OFORI-DISSERTATION-2020.pdf (3.75 MB)
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Dance-Based Exergaming in Older Adults: Examining Effect on Movement Kinematics and Physical Function

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thesis
posted on 01.08.2020, 00:00 authored by Ernest Kwesi Ofori
Falls lead to detrimental injuries such as fractures, and death in old age. The frequent occurrence of falls leads to increased fear of falls, less participation in physical activities, deconditioning and the increased incidence of co-morbidities such as hypertension and diabetes mellitus. Among others, the integrated dance-based exergaming is an emerging paradigm, which is readily available to all populations, including older adults, thereby increasing practice sessions that leads to potential improvements in balance, mobility and physical fitness. It is therefore critical to understand the important variables of assessment, the effectiveness of dance training and the tools for in-home assessment of performance of dance training as the benefits of dance is translated to the clinics, homes and communities of older adults. The studies in this dissertation examined the effect of dance-based exergaming on movement kinematics and physical functioning in old age and the validity of an assessment tool aiding in seamless translation of the benefits of dance to the clinics, homes and communities. Young (18-35 years) and older (≥ 60 years) participants underwent a dance-based assessment protocol for postural stability and mobility with three song paces. Additionally, older adults (≥ 65 years) with MCI completed a 15-session dance-based exergaming with 10 alternate slow and fast-pace songs. Lastly, for translation of the paradigm, concurrent validity test of inertial sensors and motion capture systems (MOCAP) was conducted. This dissertation was developed assessment protocol of dance-based exergaming and showed that young participants had increases in baseline center of mass sway area, excursions and joint excursions than in the older participants. The dosage of 15 sessions of dance-based exergaming led to increased feasibility and adherence rate comparable to similar studies, improvements in cognitive, gait functions, and increased stability, reduced fall rates and physical fitness in older adults with MCI. Also, inertial sensors depicted high validity and reliability similar to MOCAP. On account of feasibility and effectiveness of dance-based exergaming and increased validity of inertial sensors, an established assessment protocol may determine the improvements in outcomes during dance and provide confidence in translating the benefits dance-based exergaming to the clinics, homes and communities of older adults.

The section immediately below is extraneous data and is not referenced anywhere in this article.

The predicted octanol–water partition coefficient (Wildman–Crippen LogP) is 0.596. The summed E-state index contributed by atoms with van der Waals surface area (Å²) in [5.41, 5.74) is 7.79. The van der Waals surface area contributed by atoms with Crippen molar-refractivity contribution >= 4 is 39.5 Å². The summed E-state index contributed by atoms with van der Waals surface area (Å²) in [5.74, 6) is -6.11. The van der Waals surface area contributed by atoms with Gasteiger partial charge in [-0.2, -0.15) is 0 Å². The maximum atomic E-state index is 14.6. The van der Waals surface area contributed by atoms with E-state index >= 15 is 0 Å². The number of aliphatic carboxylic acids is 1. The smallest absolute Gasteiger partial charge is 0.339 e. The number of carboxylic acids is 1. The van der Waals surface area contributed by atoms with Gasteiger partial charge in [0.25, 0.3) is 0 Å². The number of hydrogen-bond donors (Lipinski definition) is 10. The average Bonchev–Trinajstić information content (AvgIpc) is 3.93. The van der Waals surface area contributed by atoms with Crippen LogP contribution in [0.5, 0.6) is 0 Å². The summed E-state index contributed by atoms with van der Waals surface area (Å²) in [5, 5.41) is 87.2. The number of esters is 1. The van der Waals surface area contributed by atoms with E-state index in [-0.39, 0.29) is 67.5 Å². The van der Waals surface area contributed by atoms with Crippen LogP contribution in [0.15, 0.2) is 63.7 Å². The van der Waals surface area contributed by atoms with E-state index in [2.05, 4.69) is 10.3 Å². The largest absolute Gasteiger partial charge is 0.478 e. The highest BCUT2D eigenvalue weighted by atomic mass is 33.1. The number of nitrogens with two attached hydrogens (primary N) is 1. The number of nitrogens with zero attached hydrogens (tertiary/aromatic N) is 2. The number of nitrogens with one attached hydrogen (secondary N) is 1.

History

Advisor

Bhatt, Tanvi

Chair

Bhatt, Tanvi

Department

College of Applied Health Sciences, Graduate College

Degree Grantor

University of Illinois at Chicago

Degree Level

Doctoral

Degree name

PhD, Doctor of Philosophy

Committee Member

Aruin, Alex Phillips, Shane Wang, Edward Kaur, Tanjeev

Submitted date

August 2020

Thesis type

application/pdf

Language

en